Common Ancestor 6-10,000 Years Ago For All Blue-eyed People

Posted on January 30, 2008  Comments (1)

Blue-eyed humans have a single, common ancestor

“Originally, we all had brown eyes”, said Professor Eiberg from the Department of Cellular and Molecular Medicine. “But a genetic mutation affecting the OCA2 gene in our chromosomes resulted in the creation of a “switch”, which literally “turned off” the ability to produce brown eyes”. The OCA2 gene codes for the so-called P protein, which is involved in the production of melanin, the pigment that gives colour to our hair, eyes and skin. The “switch”, which is located in the gene adjacent to OCA2 does not, however, turn off the gene entirely, but rather limits its action to reducing the production of melanin in the iris – effectively “diluting” brown eyes to blue.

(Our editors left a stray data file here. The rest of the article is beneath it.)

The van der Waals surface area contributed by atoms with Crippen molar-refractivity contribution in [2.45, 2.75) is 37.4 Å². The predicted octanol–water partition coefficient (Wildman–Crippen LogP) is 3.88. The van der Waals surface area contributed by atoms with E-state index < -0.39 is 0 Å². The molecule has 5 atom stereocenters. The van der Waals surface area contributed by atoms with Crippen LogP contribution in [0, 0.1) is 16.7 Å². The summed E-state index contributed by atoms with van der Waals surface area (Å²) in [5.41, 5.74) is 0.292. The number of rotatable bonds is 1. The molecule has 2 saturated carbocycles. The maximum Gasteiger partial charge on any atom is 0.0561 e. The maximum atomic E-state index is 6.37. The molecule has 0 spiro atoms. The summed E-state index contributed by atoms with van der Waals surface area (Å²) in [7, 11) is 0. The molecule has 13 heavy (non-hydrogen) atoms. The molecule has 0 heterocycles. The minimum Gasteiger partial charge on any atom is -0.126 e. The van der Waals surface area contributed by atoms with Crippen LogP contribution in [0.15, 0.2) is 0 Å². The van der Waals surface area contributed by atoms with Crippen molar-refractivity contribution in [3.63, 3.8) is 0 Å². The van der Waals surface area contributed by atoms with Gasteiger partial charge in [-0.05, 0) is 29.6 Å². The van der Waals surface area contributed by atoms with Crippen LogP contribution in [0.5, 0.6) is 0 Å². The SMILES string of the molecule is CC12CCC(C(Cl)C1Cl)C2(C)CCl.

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One Response to “Common Ancestor 6-10,000 Years Ago For All Blue-eyed People”

  1. SoundGirl
    January 31st, 2008 @ 3:02 pm

    Some very interesting information. I am fascinated with science and I love the tid bits on this site.
    I dig the cats, too!

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